Cleaning The Large Brushes I Use For Oil Painting


Cleaning the 2″ bristle or horsehair Landscape Brush, 1″ Landscape Brush and 1″ Oval Brush and any of the other large bristle brushes I use for oil painting is quite simple.

  • First rule: Do not use water to clean your oil painting brushes.
  • Second rule: Clean only with odorless Mineral Spirits (OMS) or odorless Turp or wonderful smelling Baby Oil.

Third rule: Put a thinner screen that is coated with plastic or similar material into a bucket no larger than a 2 lb coffee can.

Dip the brush into the thinner bucket (which has odorless thinner or OMS or Baby oil in it) to about 1″ higher than the thinner screen) and swirl your brush around until all of the paint sediments are gone.

  • If you’re using a 2″, or 1″ brush, “beat” the brush on the beater rack (refrigerator grate) inside of an old trash can until all of the cleaning solution is out of the brush. Then tape the brush down firmly onto a paper towel to get the remaining thinner residue out of the brushes.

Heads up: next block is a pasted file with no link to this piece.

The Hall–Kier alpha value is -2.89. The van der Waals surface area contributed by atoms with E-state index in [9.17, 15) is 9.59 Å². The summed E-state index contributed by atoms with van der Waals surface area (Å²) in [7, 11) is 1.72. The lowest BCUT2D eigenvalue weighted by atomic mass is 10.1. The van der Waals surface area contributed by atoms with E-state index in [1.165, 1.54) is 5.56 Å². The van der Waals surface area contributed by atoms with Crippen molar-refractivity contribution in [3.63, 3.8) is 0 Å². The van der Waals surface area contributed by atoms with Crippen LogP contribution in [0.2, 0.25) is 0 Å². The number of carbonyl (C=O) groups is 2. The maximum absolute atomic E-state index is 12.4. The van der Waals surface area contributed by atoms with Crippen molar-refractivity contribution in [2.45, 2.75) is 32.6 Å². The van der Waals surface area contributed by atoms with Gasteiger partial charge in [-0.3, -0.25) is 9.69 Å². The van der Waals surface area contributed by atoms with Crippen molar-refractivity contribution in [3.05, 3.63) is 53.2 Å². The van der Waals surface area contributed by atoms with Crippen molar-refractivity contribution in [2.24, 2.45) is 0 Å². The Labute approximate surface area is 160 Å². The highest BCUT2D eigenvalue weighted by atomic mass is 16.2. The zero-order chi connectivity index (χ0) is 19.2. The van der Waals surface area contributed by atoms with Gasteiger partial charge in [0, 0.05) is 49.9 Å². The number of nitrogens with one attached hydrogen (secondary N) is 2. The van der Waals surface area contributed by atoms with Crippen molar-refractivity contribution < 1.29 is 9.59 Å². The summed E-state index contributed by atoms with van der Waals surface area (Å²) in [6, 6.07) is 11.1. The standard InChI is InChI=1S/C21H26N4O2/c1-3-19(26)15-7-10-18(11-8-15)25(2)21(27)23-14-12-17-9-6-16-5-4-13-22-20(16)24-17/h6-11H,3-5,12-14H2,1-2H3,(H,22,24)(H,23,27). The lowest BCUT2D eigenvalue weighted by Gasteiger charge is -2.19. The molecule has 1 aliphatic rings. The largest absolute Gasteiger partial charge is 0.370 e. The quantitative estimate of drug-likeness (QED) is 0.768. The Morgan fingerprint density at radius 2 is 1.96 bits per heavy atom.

• For fan brushes and the filbert brush skip the “beating” and simply wipe the brush dry with a paper towel.

Once you use your landscape brushes, they become stained. You will never be able to get them perfectly clean again. Resign yourself to the fact that there is a certain amount of paint that will always be seen. Do not, repeat, do not use water to clean your oil painting brushes. The thinner becomes dirty, during the cleaning process (it has to because it is removing the paint and oil from your brushes, just like when you wash dirty clothes the water becomes dirty).

Pour dirty or used thinners into a storage container and allow the thinner to set undisturbed for a week. The solids in the thinner will settle to the bottom of the container, clearing (cleaning) the thinner at the top. Then pour the newly clear thinner into yet another container and let it set undisturbed for a week. Now you have clean thinner you can reuse to keep those landscape brushes clean.

If you’re not going to be using your landscape brushes for 2 or 3 days, then dunk them into baby oil and remove the excess using your thumb and forefinger essentially shaping the brush. Store flat until ready to use again.